Douglas County learns Baldwin City will lose an ambulance in 2011
A Baldwin City-based ambulance is on track to be eliminated next year, with half its crew to be recalled to Lawrence, Douglas County commissioners learned Tuesday.
The Baldwin City-based ambulance service — posted for the past 12 years in a converted home south of Baldwin High School — would be replaced with a slimmed-down version: a fully stocked SUV or similar vehicle, to be operated by a paramedic but without the emergency medical technician necessary to transport patients.
The shift would be expected to save Lawrence-Douglas County Fire Medical $65,000 next year in overtime expenses.
“We have the reduction in our costs, our personnel costs, but I believe it reduces the service level in the county that we’ve been accustomed to,” acknowledged Mark Bradford, the department’s chief, during a budget hearing at the Douglas County Courthouse.
County commissioners learned of the planned shift Tuesday morning, during their second day of hearings regarding their proposed $69 million budget for 2011.
The decision about the ambulance is officially out of their hands — it’s been outlined in next year’s proposed budget for the city of Lawrence — but it represents one of many spending decisions being driven by dwindling revenues and economic pressures facing local governments and their constituents.
Commissioners still are considering a county budget that would include an increase in property taxes: 5.23 mills as of Tuesday, after having been 5.44 mills just last week. With a mill equal to $1 in tax for each $1,000 in a property’s assessed valuation, the owner of a $150,000 home would pay another $90.22 in taxes next year.
The budget doesn’t include keeping an ambulance on duty in Baldwin City, where the existing crew focuses its attention on calls in the southern third of the county.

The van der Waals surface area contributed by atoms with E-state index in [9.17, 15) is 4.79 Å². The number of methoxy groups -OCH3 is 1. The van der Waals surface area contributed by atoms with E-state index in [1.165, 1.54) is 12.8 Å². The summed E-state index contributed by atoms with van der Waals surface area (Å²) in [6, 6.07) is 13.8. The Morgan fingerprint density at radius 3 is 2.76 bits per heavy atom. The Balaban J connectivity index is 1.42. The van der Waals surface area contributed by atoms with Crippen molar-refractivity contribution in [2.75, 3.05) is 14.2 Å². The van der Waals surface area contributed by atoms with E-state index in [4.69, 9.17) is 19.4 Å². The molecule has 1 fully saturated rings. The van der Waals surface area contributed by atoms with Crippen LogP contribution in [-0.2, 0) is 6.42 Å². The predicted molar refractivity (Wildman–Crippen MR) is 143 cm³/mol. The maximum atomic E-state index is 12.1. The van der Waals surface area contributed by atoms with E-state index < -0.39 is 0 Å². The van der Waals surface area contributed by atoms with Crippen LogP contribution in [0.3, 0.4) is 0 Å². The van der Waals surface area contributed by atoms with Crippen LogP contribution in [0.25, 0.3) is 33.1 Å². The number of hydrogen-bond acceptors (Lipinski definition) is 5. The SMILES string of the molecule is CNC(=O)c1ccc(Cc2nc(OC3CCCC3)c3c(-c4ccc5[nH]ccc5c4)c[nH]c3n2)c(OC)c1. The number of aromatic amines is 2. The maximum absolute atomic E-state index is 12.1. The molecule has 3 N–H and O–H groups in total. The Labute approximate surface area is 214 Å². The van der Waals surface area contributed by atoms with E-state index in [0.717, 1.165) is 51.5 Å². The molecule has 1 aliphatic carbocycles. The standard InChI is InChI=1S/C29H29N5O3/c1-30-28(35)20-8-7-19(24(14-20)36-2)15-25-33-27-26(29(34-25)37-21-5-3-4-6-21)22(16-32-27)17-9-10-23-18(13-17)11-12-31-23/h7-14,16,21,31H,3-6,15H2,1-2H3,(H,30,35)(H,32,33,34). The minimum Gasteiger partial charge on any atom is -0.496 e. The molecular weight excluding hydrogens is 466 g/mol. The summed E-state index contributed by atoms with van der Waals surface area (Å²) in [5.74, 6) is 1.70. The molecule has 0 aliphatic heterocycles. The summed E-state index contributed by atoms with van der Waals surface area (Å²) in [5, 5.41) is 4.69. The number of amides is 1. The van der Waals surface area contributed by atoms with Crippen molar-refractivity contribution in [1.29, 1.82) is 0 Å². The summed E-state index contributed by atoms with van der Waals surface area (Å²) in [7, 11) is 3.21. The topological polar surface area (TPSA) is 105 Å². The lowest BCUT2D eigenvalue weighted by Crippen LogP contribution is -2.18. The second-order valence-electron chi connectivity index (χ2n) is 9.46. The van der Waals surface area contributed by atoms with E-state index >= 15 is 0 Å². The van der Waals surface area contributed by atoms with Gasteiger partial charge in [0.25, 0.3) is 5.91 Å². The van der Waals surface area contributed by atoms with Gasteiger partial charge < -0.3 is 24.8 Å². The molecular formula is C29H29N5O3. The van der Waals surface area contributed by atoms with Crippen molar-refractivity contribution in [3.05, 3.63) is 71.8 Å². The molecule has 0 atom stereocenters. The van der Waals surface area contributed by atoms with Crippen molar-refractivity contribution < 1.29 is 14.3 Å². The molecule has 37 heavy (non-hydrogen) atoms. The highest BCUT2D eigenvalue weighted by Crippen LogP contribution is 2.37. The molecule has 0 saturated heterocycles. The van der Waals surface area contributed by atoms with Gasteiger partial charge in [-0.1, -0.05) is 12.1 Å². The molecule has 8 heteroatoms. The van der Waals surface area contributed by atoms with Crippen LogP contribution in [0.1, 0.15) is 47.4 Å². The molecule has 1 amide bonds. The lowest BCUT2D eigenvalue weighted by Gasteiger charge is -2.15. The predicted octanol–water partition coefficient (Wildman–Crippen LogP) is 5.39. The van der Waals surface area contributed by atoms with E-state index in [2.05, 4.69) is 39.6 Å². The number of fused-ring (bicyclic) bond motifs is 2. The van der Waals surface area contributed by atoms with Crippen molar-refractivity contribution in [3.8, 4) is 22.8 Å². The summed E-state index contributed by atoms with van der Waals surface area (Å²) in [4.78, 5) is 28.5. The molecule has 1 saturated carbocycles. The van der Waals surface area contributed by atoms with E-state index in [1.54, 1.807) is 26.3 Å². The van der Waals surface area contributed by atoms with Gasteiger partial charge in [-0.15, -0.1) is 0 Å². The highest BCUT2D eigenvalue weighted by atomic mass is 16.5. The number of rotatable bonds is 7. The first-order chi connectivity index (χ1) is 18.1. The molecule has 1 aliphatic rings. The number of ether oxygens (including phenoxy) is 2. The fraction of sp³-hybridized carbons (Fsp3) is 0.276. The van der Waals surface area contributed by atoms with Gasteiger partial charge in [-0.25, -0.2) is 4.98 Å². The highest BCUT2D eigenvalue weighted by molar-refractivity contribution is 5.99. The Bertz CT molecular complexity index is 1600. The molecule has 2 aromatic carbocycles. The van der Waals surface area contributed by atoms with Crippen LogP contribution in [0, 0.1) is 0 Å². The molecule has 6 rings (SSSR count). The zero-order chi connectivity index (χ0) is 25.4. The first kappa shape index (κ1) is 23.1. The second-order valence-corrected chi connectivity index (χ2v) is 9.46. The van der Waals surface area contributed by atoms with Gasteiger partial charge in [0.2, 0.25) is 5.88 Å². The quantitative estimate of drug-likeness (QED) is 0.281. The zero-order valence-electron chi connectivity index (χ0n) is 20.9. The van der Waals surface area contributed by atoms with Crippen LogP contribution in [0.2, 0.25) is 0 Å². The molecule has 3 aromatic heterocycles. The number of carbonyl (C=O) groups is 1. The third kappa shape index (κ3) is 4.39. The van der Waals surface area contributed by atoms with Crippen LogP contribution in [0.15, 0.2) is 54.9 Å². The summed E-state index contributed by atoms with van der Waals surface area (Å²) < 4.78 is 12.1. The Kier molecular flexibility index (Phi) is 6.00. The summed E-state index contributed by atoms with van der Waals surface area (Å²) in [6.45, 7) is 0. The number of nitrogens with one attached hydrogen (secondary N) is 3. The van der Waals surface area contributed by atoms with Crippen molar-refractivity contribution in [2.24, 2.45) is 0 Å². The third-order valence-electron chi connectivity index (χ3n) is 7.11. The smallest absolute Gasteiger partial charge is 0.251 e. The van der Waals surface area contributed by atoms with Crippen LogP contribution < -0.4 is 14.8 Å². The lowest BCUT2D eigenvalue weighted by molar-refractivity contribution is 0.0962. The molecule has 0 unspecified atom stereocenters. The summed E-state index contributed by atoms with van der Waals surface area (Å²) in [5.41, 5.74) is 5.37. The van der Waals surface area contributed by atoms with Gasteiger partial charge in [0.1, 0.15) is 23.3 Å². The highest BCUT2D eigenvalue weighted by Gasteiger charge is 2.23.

Even with the budget cut, area residents would still have access to emergency services. A paramedic would remain stationed in Baldwin City, ready to respond to accidents and other emergencies, Bradford said.
But the vehicle would not be able to transport anyone to a hospital. For that, he said, people would need to wait for an ambulance to come from elsewhere.
The remaining five ambulances all would be based out of stations in Lawrence, with an ability to respond to sites anywhere in the county.
“It’s a necessary step taken by the city to meet their objectives,” said County Administrator Craig Weinaug, of city commissioners’ desire to not increase the city’s property tax rate. “Whether the savings involved is worth the diminishment of services is really a political call. … It’s their prerogative to make the call.”
Douglas County pays a share of personnel costs for Lawrence-Douglas County Fire Medical.
County Commissioner Jim Flory said he would be open to looking into options for retaining the ambulance in Baldwin City, including the possibility of the county providing additional financing. Such discussions will come later, likely next week during budget hearings.
Commissioners intend to accept public comment about their ongoing budget deliberations during a meeting at 6:35 p.m. Tuesday at the County Courthouse, 1100 Mass.
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